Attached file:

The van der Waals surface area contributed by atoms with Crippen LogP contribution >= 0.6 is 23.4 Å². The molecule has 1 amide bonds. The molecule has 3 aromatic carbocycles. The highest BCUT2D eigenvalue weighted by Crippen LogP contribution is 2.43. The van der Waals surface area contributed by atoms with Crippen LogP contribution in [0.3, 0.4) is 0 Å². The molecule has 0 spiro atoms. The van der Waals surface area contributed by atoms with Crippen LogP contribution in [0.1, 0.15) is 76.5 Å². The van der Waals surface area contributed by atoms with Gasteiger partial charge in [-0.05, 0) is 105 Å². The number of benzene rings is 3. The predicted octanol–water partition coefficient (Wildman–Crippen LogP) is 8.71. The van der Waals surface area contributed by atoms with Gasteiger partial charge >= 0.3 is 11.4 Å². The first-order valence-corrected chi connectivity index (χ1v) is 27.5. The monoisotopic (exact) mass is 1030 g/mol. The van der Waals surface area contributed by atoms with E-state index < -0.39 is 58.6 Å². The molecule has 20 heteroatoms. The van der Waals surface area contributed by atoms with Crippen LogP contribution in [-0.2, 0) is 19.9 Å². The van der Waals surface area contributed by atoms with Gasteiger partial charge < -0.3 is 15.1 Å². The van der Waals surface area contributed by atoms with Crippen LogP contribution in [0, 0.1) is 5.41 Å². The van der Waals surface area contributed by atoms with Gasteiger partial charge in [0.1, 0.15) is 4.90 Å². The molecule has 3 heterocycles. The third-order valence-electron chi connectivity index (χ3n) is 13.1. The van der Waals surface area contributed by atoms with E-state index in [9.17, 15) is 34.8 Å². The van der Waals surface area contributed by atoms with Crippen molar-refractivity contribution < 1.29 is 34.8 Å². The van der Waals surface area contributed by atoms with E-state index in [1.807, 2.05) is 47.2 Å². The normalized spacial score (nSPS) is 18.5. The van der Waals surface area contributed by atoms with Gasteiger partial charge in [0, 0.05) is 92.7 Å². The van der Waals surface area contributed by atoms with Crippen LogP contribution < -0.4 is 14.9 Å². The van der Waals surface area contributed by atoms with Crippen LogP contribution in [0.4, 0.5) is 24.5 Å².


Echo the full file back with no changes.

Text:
The van der Waals surface area contributed by atoms with Crippen LogP contribution >= 0.6 is 23.4 Å². The molecule has 1 amide bonds. The molecule has 3 aromatic carbocycles. The highest BCUT2D eigenvalue weighted by Crippen LogP contribution is 2.43. The van der Waals surface area contributed by atoms with Crippen LogP contribution in [0.3, 0.4) is 0 Å². The molecule has 0 spiro atoms. The van der Waals surface area contributed by atoms with Crippen LogP contribution in [0.1, 0.15) is 76.5 Å². The van der Waals surface area contributed by atoms with Gasteiger partial charge in [-0.05, 0) is 105 Å². The number of benzene rings is 3. The predicted octanol–water partition coefficient (Wildman–Crippen LogP) is 8.71. The van der Waals surface area contributed by atoms with Gasteiger partial charge >= 0.3 is 11.4 Å². The first-order valence-corrected chi connectivity index (χ1v) is 27.5. The monoisotopic (exact) mass is 1030 g/mol. The van der Waals surface area contributed by atoms with E-state index < -0.39 is 58.6 Å². The molecule has 20 heteroatoms. The van der Waals surface area contributed by atoms with Crippen LogP contribution in [-0.2, 0) is 19.9 Å². The van der Waals surface area contributed by atoms with Gasteiger partial charge < -0.3 is 15.1 Å². The van der Waals surface area contributed by atoms with Crippen LogP contribution in [0, 0.1) is 5.41 Å². The van der Waals surface area contributed by atoms with Gasteiger partial charge in [0.1, 0.15) is 4.90 Å². The molecule has 3 heterocycles. The third-order valence-electron chi connectivity index (χ3n) is 13.1. The van der Waals surface area contributed by atoms with E-state index in [9.17, 15) is 34.8 Å². The van der Waals surface area contributed by atoms with Crippen molar-refractivity contribution < 1.29 is 34.8 Å². The van der Waals surface area contributed by atoms with E-state index in [1.807, 2.05) is 47.2 Å². The normalized spacial score (nSPS) is 18.5. The van der Waals surface area contributed by atoms with Gasteiger partial charge in [0, 0.05) is 92.7 Å². The van der Waals surface area contributed by atoms with Crippen LogP contribution < -0.4 is 14.9 Å². The van der Waals surface area contributed by atoms with Crippen LogP contribution in [0.4, 0.5) is 24.5 Å².